As millions of students have headed back to school, chances are just as many germs will be tagging along as well. Research from Johns Hopkins University suggests that as many as 7.5 million students miss a month of school each year. To help keep faculty and students healthy this school year, Deb Group shares illness prevention best practices.
“Illness prevention might seem like an easy concept; wash your hands, cover your nose and mouth when sneezing, and stay home if you are sick,” said Isabelle Faivre, vice president of marketing for Deb North America. “But many students and faculty don’t follow proper protocol, which can result in bacteria and infection spreading quickly throughout a school.”
The following best practices for illness prevention can help limit the spread of germs within a school:
1. Include handwashing time in student schedules. In order to stop germs from ever entering the body, handwashing is key. The CDC recommends scrubbing hands for at least 20 seconds. Handwashing time should be added before lunch, after recess and after engaging in other activities that contaminate the hands. Adding hand sanitizing stations in hallways and cafeterias can add another level of protection.
2. Implement flexible sick leave policies for faculty. According to a recent study, nearly 90 percent of workers surveyed admitted to showing up for work despite knowing they were contagious.1 Adding additional sick days for faculty, especially during cold and flu season, or allowing sick time to roll over from year to year, might reduce the number of contagious faculty members roaming the hallways.
3. Avoid the use of perfect attendance awards. A sick student may decide to go to school for fear of losing their perfect attendance status. A better option for schools could be implementing an “Excellence Attendance Award” that is attainable with a 95 percent attendance rate compared to a strict 100 percent.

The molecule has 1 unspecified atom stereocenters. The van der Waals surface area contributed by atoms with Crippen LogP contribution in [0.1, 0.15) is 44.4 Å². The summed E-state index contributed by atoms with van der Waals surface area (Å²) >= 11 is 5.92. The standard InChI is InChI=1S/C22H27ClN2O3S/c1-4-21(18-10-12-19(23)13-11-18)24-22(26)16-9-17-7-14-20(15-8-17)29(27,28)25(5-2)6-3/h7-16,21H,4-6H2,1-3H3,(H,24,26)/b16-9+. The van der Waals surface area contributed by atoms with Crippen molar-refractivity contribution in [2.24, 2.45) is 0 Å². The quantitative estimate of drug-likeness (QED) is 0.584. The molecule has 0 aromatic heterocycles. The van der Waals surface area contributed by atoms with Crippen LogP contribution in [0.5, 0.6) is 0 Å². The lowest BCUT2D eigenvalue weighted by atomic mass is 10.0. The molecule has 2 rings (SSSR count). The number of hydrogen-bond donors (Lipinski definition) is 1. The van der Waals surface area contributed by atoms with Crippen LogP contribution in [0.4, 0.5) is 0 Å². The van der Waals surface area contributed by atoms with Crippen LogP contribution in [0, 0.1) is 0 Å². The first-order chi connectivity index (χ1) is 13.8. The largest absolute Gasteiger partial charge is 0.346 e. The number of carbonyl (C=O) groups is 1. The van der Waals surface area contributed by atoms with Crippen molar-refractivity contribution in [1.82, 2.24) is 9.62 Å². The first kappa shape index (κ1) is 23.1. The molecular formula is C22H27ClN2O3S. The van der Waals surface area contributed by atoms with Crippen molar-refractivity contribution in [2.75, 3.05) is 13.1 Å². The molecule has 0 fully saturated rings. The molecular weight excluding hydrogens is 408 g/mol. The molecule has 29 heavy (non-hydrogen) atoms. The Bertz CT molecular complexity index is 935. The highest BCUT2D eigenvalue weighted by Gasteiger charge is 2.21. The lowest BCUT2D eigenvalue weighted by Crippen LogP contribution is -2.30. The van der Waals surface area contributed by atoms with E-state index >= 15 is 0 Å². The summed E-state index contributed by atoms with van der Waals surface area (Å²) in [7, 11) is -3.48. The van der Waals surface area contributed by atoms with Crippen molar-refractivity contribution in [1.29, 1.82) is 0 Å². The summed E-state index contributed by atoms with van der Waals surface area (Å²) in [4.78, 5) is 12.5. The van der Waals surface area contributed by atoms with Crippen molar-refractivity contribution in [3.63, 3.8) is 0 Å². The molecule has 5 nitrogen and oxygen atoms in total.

4. Provide adequate hygiene supplies, including clean and functional handwashing stations. According to a recent study from the University of Arizona, about 25 percent of public restroom dispensers are contaminated with fecal bacteria. Soap dispensers are constantly touched by dirty hands, so it’s important to disinfect dispensers as part of an overall cleaning program. Schools should also look into manufacturers with added protection on their dispensers. Deb Group dispensers are protected with BioCote, a silver-based antibacterial agent that inhibits the growth of bacteria and molds.
5. Include hand hygiene in curriculum. School-based hand hygiene programs increase student knowledge, improve health and decrease absenteeism. Educating students at a young age on proper hand washing techniques will also help them establish lifelong hand washing habits.
To promote proper hand hygiene in schools, Deb Group recently launched its Happy Hands Contest. Schools and teachers are given access to a wide range of educational materials to promote proper hand hygiene and students are asked to submit a dispenser design that communicates the importance of good hand hygiene. The winning designs will be custom printed for free on up-to 500 manual Deb soap/sanitizer dispensers for use at the students’ school. The contest will also award the winning student in each category – elementary, middle and high school - with a $200 gift card. Each winning students’ school will also receive a $500 donation. Schools can pre-register for the contest online at info.debgroup.com/happyhands through Oct. 3, 2016.